As Number of Cycling Kids Plummets, School Programs Step In

Dan Margolies

Students at Garfield Elementary School learn bicycle safety skills under the aegis of BikeWalkKC.


On a warm afternoon at Garfield Elementary school in northeast Kansas City, a class of grade schoolers charges out into the schoolyard to spend an hour riding bikes. They’re getting training from members of the nonprofit group BikeWalkKC.

The program was created three years ago to teach bicycle safety skills. But BikeWalkKC’s education program manager, Maggie Priesmeyer, says she and her fellow instructors found they would often be teaching children to ride for the first time.

“I don’t know what their family situation is when they’re 10 years old, and they’ve never learned to ride a bike,” Priesmeyer says. “It wasn’t really our main focus, but it just kind of happened alongside the program.”

The growing number of kids who don’t – or can’t – ride a bicycle isn’t unique to this neighborhood or, for that matter, any part of Kansas City.

Throughout the country, school programs like BikeWalkKC and other groups are working to understand the dramatic decline in cycling among children and how to change it.

A new report by the National Sporting Goods Association estimates that just over 10 million kids in the U.S. between the ages of 6 and 18 biked regularly last year. Based on nationwide surveys, that’s fewer than half the number of 25 years ago.

Marty Maciaszek, of the National Sporting Goods Association, says adult cycling has remained fairly steady over the past decade or so, but the downward trend among kids has been profound.

It’s just one facet of a larger trend.

“It has been a general decline and a concern not only of our industry, but of – pretty much throughout the country – the inactivity levels, not just for children but all ages,” Maciaszek says.

In a 2012 article in the medical journal Lancet, one researcher declared physical inactivity a global pandemic. It’s one reason 17 percent of American children are considered obese.

It also increases the risk of dying prematurely, dying of heart disease and developing, diabetes, colon cancer and high blood pressure, according to experts.

And inactive kids miss out on the benefits of regular exercise, which include better mental focus and motivation.

Challenges abound
Video games, along with TV, smartphones and other high-tech distractions, have undoubtedly contributed to the decline of cycling among kids. Studies show that the time kids once spent on sports, biking and other physically active pursuits is now spent in front of a screen.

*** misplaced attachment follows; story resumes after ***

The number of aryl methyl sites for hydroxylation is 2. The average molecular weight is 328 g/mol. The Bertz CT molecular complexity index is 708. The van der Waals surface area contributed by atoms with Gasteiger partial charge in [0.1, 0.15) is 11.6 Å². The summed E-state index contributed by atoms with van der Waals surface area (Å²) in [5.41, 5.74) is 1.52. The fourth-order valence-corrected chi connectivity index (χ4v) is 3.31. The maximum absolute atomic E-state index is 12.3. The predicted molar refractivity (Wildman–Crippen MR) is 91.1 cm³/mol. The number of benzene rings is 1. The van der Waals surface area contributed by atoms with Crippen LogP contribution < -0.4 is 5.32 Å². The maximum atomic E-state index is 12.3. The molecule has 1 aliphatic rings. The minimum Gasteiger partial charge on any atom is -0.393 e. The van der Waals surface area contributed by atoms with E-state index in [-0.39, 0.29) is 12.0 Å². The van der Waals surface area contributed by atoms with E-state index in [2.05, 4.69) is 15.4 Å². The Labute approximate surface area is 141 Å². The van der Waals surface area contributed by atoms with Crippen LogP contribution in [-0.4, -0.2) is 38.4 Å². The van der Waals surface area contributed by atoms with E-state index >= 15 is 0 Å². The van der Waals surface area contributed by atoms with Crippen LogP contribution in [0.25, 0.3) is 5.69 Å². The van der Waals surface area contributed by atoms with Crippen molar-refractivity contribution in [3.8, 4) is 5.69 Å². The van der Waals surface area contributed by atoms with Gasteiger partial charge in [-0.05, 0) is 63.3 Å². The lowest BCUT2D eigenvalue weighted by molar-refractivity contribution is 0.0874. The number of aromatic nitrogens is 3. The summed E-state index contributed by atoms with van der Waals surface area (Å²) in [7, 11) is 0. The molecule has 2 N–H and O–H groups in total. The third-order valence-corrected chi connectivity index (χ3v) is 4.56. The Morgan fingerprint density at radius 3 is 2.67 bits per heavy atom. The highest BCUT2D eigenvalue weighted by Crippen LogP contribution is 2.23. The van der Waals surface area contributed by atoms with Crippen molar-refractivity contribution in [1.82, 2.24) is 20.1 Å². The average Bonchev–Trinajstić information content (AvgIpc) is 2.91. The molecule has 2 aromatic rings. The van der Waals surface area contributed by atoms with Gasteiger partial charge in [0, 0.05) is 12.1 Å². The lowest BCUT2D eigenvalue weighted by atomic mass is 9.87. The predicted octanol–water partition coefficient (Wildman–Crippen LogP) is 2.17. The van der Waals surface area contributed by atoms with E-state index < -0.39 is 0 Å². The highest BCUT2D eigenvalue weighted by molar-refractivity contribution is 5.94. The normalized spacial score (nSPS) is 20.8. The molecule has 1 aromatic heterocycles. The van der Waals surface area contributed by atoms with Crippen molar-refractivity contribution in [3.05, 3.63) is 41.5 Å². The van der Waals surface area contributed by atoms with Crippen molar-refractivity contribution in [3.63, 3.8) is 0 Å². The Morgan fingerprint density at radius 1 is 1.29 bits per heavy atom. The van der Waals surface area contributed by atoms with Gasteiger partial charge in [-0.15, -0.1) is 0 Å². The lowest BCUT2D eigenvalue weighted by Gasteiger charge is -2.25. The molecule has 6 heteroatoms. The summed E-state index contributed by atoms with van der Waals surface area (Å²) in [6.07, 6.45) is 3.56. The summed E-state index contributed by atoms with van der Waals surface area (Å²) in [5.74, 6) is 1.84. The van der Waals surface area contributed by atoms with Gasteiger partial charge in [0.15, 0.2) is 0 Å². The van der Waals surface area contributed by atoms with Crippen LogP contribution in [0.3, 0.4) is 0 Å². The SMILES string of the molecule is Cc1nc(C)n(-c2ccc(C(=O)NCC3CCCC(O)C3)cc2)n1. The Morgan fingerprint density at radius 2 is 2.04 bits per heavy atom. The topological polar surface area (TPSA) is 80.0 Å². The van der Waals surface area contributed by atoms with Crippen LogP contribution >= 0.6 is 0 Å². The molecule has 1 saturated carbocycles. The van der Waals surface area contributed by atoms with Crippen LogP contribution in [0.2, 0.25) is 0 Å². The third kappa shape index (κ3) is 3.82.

But biking faces other challenges as well, according to Sara Zimmerman, technical assistance director for the Safe Routes to School National Partnership, which encourages biking and walking to school.

“There have been big changes in how our communities are designed,” Zimmerman says.

She says that in the late ’60s, half of kids either biked or walked to nearby schools. But the breakdown of neighborhood schools, together with the advent of magnet schools and suburban sprawl, has changed that.

“The biggest reason identified by parents for kids not biking or walking to school is the fact that they live too far from the school,” Zimmerman says.

Surveys by Safe Routes show that about 13 percent of kids now either ride or walk to school. At the same time, the rates of kids taking the bus have remained about the same. That means more and more school children are getting car rides.

Safe Routes hopes that, by encouraging school districts to return their focus to neighborhood schools, those trends can be reversed.

But there’s another reason biking among kids has plummeted.

“There was just a huge surge in parental concern about abductions that happened,” Zimmerman says.
And scare headlines haven’t helped.

“The cases that we generally hear about are the cases that are the most tragic and awful for the child, so that scares everybody,” says Nancy McBride of the National Center for Missing and Exploited Children.

In fact, just over 100 kids in the U.S. are kidnapped in public by strangers every year, statistics show – a number that has remained fairly steady. Far more often, children are taken by relatives or family friends.

“It doesn’t mean that keeping our kids in the house is the solution to the issue. What it means is that we, the adults, need to step up and do a really good job of supervising and monitoring our kids,” McBride says.

At Garfield Elementary, biking instructor Mary Estrada coaches a pair of sisters who grimace and giggle nervously. A few weeks ago, they didn’t know how to ride but now they’re starting to get the hang of it.

Although BikeWalkKC organizers focus on the health benefits of cycling, Maggie Priesmeyer admits that a big part of the program’s appeal is the sheer fun of it all. Although the program wasn’t created to teach first-timers, she says it has become one of the most rewarding parts of the program.

“When they ride, it’s like the best thing that’s ever happened to them,” Priesmeyer says. “And you can see it in their faces.”

Alex Smith is a reporter for KCUR, a partner in the Heartland Health Monitor team.

This story was republished with permission by KCUR



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